Composite tissue allotransplantation of the face: Decision analysis model
- Additional Document Info
- View All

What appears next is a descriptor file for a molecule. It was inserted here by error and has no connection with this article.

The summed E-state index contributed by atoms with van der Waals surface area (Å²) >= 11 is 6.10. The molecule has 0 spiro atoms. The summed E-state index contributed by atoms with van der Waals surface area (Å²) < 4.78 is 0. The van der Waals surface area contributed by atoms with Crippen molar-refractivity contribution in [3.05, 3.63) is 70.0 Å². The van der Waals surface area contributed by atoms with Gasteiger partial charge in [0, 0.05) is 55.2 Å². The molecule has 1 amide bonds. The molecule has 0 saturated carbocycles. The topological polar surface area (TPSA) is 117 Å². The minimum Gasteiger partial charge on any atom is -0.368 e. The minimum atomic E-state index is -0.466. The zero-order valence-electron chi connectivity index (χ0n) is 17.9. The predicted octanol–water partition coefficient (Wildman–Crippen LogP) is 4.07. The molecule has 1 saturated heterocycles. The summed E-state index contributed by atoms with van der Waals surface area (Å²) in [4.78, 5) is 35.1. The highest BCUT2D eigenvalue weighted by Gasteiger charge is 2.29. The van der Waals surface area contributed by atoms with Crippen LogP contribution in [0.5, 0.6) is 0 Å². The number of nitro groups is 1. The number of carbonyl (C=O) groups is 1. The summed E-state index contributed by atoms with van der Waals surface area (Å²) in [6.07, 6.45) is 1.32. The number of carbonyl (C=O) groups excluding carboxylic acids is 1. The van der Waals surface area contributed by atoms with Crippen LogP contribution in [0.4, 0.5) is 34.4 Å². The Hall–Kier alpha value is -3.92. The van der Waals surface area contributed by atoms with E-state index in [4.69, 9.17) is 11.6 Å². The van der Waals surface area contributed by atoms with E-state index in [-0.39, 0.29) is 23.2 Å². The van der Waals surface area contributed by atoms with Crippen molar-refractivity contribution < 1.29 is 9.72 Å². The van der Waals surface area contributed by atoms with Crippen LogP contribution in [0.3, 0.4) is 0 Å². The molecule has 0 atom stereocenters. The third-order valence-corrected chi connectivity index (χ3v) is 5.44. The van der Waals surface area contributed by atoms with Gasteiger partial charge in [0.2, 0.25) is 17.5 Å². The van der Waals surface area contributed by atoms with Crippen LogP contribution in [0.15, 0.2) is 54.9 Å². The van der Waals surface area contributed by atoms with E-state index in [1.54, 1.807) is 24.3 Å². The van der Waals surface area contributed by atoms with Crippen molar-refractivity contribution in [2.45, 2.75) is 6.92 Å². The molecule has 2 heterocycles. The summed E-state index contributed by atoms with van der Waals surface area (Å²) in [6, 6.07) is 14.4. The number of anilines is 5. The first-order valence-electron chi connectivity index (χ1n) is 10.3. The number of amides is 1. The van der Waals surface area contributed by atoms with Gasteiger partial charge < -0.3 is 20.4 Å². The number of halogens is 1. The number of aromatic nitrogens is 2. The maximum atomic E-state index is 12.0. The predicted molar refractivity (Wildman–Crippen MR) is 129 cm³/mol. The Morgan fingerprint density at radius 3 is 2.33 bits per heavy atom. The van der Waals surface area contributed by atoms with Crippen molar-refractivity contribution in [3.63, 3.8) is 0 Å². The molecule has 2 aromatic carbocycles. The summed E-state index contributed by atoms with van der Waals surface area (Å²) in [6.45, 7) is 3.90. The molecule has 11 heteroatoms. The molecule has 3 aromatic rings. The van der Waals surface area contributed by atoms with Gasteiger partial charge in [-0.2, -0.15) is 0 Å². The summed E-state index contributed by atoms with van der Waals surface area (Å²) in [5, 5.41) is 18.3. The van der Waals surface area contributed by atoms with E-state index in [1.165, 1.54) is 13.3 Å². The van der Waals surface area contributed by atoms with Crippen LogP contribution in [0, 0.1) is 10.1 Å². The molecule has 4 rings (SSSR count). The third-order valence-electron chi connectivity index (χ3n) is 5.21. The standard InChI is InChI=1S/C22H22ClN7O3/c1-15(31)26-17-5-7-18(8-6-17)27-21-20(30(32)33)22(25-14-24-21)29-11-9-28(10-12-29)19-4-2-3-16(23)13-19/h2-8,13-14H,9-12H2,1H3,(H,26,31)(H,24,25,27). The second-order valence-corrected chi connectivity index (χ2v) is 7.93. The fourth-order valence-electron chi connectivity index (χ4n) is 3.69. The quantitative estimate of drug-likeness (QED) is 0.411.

BACKGROUND: Facial composite tissue allotransplantation is a potential reconstructive option for severe facial disfigurement. The purpose of the present investigation was to use decision analysis modelling to ascertain the expected quality-adjusted life years (QALYs) gained with face transplantation (versus remaining in a disfigured state) in an effort to assist surgeons with the decision of whether to adopt this procedure. STUDY DESIGN: The probabilities of potential complications associated with facial allotransplantation were identified by a comprehensive review of kidney and hand transplant literature. A decision analysis tree illustrating possible health states for face allotransplantation was then constructed. Utilities were obtained from 30 participants, using the standard gamble and time trade-off measures. The utilities were then translated into QALYs, and the expected QALYs gained with transplantation were computed. RESULTS: Severe facial deformity was associated with an average of 7.34 QALYs. Allotransplantation of the face imparted an expected gain in QALYs of between 16.2 and 27.3 years. CONCLUSIONS: The current debate within the medical community surrounding facial composite tissue allotransplantation has centred on the issue of inducing a state of immunocompromise in a physically healthy individual for a non-life-saving procedure. However, the latter must be weighed against the potential social and psychological benefits that transplantation would confer. As demonstrated by a gain of 26.9 QALYs, participants' valuation of quality of life is notably greater for face transplantation with its side effects of immunosuppression than for a state of uncompromised physical health with severe facial disfigurement.